To maximize the amount of playlist adds your music can get, you should maximize the amount of music that you are releasing.
Remember that at the end of the day, playlist curators technically have 1 “job” and that is to keep their music updated with fresh music as regularly as possible.
Not all of your songs will be perfect fits for every playlist, so having a constant stream of new music to send to playlist curators will increase your chances of submitting a song that is that perfect fit.
This is why I’d recommend that you take the time to map out a 6 – 12 month release strategy and commit to carrying it out.
In particular, I would recommend that you plan on releasing a new song every 28 days so that you can maximize your exposure on Spotify’s algorithm playlists like Release Radar.
By following this release strategy, you can greatly increase your chances of landing algorithmic, editorial, and curated Spotify playlist adds since you are showing up each and every month with new music.
Playlists and playlist curators aside, Spotify in general presents some real opportunities to get your music heard built into the platform thanks to their algorithm, official playlists, and internal Spotify editor pitching process.
Use A Single Release Plan Template To Stay On Track & Grow Your Streams
Once you have mapped out 6 – 12 months’ worth of releases and a solid idea of what types of Spotify playlist promotion you want to focus on, it is now time to get ready to actually carry out the strategy.
Because you will be repeating this process constantly, my recommendation is to focus on just a few very specific tasks.
By focusing only on a select few steps that are going to actually move the needle, you’ll feel less overwhelmed and be able to easily repeat these steps for every single release you do.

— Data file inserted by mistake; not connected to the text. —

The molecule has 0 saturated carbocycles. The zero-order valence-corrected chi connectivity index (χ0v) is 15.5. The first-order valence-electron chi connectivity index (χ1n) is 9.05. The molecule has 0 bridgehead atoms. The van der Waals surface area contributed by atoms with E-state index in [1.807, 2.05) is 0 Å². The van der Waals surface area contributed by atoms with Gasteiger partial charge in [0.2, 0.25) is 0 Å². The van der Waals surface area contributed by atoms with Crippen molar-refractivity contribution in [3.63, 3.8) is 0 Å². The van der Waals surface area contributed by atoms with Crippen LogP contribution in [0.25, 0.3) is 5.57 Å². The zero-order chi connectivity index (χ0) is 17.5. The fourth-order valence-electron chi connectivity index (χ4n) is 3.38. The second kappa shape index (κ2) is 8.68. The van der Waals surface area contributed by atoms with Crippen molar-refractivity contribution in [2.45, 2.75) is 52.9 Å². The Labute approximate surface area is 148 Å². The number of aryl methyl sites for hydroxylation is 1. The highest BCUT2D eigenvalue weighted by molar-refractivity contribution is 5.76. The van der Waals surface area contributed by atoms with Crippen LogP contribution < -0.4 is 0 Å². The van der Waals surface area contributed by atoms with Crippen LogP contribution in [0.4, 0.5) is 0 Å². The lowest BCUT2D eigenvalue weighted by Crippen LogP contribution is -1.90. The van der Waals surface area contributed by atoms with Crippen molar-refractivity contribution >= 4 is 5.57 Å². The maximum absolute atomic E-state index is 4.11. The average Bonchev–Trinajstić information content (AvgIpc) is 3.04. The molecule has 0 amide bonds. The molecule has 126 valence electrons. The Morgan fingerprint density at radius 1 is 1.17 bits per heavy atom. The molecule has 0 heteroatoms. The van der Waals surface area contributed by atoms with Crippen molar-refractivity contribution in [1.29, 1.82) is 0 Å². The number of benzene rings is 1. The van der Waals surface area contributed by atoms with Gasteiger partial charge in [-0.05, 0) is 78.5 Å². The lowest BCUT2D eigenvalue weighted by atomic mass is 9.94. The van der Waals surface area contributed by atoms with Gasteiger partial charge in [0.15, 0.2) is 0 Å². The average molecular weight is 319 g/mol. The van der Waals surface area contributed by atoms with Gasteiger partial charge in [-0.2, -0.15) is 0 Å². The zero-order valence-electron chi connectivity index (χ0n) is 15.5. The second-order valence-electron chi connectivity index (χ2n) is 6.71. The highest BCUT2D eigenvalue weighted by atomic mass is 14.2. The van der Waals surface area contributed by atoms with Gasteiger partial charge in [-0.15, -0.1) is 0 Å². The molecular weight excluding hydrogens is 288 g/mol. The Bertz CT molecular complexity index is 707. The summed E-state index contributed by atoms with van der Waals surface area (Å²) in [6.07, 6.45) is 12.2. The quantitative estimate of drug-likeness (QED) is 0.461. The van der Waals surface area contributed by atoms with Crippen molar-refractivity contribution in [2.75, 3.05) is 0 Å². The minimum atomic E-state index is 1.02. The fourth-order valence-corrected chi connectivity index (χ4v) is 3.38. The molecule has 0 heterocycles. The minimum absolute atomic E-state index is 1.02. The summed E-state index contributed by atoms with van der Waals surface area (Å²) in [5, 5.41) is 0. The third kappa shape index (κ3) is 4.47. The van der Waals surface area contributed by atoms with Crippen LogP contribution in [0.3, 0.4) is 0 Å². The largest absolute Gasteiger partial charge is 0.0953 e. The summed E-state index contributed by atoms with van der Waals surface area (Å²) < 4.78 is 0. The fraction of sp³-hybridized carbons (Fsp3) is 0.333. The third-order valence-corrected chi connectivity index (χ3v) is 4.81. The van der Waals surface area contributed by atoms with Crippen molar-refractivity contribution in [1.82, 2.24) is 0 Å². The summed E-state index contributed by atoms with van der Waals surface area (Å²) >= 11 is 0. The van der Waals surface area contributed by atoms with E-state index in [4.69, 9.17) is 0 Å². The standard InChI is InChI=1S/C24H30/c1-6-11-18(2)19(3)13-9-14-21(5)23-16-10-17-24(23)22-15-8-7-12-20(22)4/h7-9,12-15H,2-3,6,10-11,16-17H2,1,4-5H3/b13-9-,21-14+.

This is why the very first thing I’d recommend any artist do is to check out is my free “7 Step Release Checklist” that you can get here: https://bestfriendsclub.ca/release-checklist
This checklist will be your “single release plan template” and is my little “secret” to simply “copy and paste” a few simple steps each time I am releasing a new song.
By following this checklist, you spend as little time promoting your music as possible and focus on creating more music instead (and these are the same 7 steps I follow to this day as I continue to release music each month).
When done properly, these 7 steps are massively effective, and most importantly, easy for any artist to “rinse and repeat” when it comes time to release new music.
You see: the simpler your music promotion, the easier it is for you to release music often and promote it properly without burning out or sacrificing every other aspect of your life.
So to get started, I’d strongly recommend grabbing this free 7-step release checklist and going over it a few times.
The downloadable version not only has the same 7 steps that I mentioned earlier, but is actually an interactive checklist with many secrets, tips, and tricks for you to uncover.
For example, each step can be expanded to show you why it’s important and how you can go about doing that step in the best way possible.
…and for some of the steps, I even link out to completely free courses that I’ve created for you to help you ditch the “struggling artist” lifestyle too. 🙂
Growing Streams With Your Own Spotify Playlists
Another one of my favorite types of Spotify playlist promotion is actually creating your own playlist and growing it to have a healthy number of engaged followers.
In addition to growing your own music’s streams, you can also become a “playlist curator” exactly like the ones that you would discover using a tool like PlaylistSupply or Submithub.
Having your own Spotify playlist is an incredible asset since you can stuff it with your own songs, add your latest release to it, increase your own credibility as a curator and even make money from Spotify playlists!
However, there is a big catch…
In order to make the most out of this type of Spotify promotion, you will absolutely need to know how to promote your Spotify playlist.
In my experience, the best way to promote Spotify playlists has been with Facebook and Instagram ads – so you will likely need to pony up some cash to grow your playlist into a useful asset.